We’ve all seen couples who sit in silence when eating at a restaurant. They don’t seem to have anything to say to each other anymore. Did they really say everything there is to say?
If you are like me, you want more from your marriage. You want to keep your love vibrant and alive no matter how long you’ve been together. You want things to talk about even after 30 years of marriage.
Couples who are in the habit of talking still usually stick to the same, tired topics: work, family, and the house. When they are excited, they add in discussion of their hobbies, but usually not.
No wonder so many couples fall into Roommate Syndrome!
While it’s sad, difficulty with conversations can creep at all stages of relationships. Kids often use up all their parents’ mental and emotional resources. Careers, activities, and daily living take up a lot of time. That leaves energy little left for the marriage. When you finally squeeze in time as a couple, you have too many life details to catch up on. It’s hard to talk about anything else.
Then the kids leave, and it’s a struggle to find anything to talk about.
Wise couples, couples who stay connected, make time to talk with one another about many topics. They carve out time to talk about topics other than the family, house, and jobs. Having deeper and broader discussions is vital to the happiness of the marriage.
When you started out, you knew each other well enough to predict how each of you would respond to most situations. And you knew what you were each thinking.
Over time, you both change. Change is good! Change means that you are growing and maturing as people. You don’t want to be married to that same 30 year old for the next 50 years. As you each change, your knowledge of each other starts to slightly off base. If you talk openly and curiously about your views on life, you will readjust what you know about each other. When you talk frequently, you will hardly even notice the changes.
You lose track of each other when you stop having deeper conversations. You disconnect from your partner’s ideas and views about life. You stop feeling known or seen.
- Your marriage grows stale.
- You both feel irritated and agitated by little things.
- You move into Roommate Syndrome.
- A relationship crisis develops.
You don’t want any of these.
We tell ourselves that it happens by chance, that it’s normal to fall out of love, or we chose the wrong partner.
The truth is that you can avoid most of these problems by making space to know your partner well. The best way to do this is to open-heartedly share your thoughts on a variety of topics with each other. As you did at the beginning of your relationship.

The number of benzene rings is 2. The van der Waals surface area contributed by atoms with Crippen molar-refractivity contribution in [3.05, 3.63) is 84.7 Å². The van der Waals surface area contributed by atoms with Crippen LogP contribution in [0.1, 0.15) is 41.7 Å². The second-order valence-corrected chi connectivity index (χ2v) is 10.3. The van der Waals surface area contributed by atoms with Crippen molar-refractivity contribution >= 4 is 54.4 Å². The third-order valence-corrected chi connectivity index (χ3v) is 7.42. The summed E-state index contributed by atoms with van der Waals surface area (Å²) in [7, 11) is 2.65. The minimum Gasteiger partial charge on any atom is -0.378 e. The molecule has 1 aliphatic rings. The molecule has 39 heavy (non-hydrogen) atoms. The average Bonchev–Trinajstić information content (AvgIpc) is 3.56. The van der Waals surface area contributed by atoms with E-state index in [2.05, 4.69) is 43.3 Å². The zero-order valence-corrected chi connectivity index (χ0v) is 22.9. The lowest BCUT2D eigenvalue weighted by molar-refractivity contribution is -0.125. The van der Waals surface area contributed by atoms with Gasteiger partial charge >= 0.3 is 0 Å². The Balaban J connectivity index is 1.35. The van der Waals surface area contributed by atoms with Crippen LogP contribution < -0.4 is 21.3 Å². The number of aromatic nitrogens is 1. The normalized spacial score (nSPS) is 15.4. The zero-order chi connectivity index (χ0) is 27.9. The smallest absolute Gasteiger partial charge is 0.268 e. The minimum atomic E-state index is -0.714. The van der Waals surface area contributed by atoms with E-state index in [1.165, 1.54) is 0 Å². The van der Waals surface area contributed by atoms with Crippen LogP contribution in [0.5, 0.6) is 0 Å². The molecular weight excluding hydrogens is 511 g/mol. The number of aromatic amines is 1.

When you see the silence and disconnection start to set in, you vow to change things. You attack the problem by scheduling a date. Then, the date falls apart (see Date Night Arguments). You are dismayed that you have nothing to say to one another.
This doesn’t have to be a crisis. Instead, this is a problem you can solve. Conversations Questions bridge the gap and get you talking again. Conversation Questions are open-ended questions that cover a range of topics. They are specifically designed to stimulate discussions. They challenge you to talk about topics that you covered at the beginning. As well as subjects that you never thought to ask.
Conversation Questions are the beginning of a conversation.
You can find these types of questions in several places. In fact, I release a new set of Conversation Questions every week in the free Facebook Date Night Community. You can also have them delivered to your email inbox every week by signing up for the weekly Date Night Digest. Beyond that, they are available in card decks, books, and Google searches.
- Questions that explore who you are. These cover silly topics, childhood stories, and how you are thinking about the world. They help you to feel seen, heard, and known by your partner. They build the feeling of connection and break down feelings of loneliness.
- Questions that explore and grow your relationship. These examine what is working well, and what you want or need to change. They walk you through a process for living better together.
Both types of questions are vital for vibrancy in your relationship.
This type of talking makes it possible to truly KNOW your partner and feel KNOWN. That is the most powerful way to grow together over the years.
Sometimes, one of you will shut down when you try to engage in deeper conversations. This often happens when one of you is judgmental or critical. It is hard to hear that your partner thinks differently than you do. The fix is to be curious and to accept what they say as what they truly feel. If this problem persists, read “My Partner Refuses To Talk About Problems (How to Fix This)” for more solutions.
I want to save you from the pain of feeling unseen by your partner. It always leads to disappointment, loneliness, irritability, and ultimately, relationship crises.
Creating time for meaningful and deep conversations is a good relationship habit to develop. It saves you from having to do big clean up jobs when problems compound over years.